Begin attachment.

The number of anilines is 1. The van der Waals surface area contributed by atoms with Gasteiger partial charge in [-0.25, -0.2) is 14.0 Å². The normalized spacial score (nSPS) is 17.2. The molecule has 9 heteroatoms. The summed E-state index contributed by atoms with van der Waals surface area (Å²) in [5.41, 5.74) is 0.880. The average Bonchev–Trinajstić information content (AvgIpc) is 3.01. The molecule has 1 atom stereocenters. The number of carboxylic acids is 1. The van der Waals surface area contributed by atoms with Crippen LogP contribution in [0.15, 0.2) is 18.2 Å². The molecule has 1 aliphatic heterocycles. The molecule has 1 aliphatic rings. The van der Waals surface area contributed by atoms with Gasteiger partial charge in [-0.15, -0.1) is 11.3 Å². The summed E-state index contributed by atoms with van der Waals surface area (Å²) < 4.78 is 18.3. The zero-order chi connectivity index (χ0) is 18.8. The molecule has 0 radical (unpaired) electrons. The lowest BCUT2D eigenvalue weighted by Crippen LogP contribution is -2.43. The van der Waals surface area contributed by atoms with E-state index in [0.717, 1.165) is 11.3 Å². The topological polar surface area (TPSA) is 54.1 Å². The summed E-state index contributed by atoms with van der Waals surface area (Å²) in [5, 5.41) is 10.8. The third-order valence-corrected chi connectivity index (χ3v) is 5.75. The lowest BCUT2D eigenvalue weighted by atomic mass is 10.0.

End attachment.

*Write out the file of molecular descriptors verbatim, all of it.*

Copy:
The number of anilines is 1. The van der Waals surface area contributed by atoms with Gasteiger partial charge in [-0.25, -0.2) is 14.0 Å². The normalized spacial score (nSPS) is 17.2. The molecule has 9 heteroatoms. The summed E-state index contributed by atoms with van der Waals surface area (Å²) in [5.41, 5.74) is 0.880. The average Bonchev–Trinajstić information content (AvgIpc) is 3.01. The molecule has 1 atom stereocenters. The number of carboxylic acids is 1. The van der Waals surface area contributed by atoms with Crippen LogP contribution in [0.15, 0.2) is 18.2 Å². The molecule has 1 aliphatic heterocycles. The molecule has 1 aliphatic rings. The van der Waals surface area contributed by atoms with Gasteiger partial charge in [-0.15, -0.1) is 11.3 Å². The summed E-state index contributed by atoms with van der Waals surface area (Å²) < 4.78 is 18.3. The zero-order chi connectivity index (χ0) is 18.8. The molecule has 0 radical (unpaired) electrons. The lowest BCUT2D eigenvalue weighted by Crippen LogP contribution is -2.43. The van der Waals surface area contributed by atoms with E-state index in [0.717, 1.165) is 11.3 Å². The topological polar surface area (TPSA) is 54.1 Å². The summed E-state index contributed by atoms with van der Waals surface area (Å²) in [5, 5.41) is 10.8. The third-order valence-corrected chi connectivity index (χ3v) is 5.75. The lowest BCUT2D eigenvalue weighted by atomic mass is 10.0.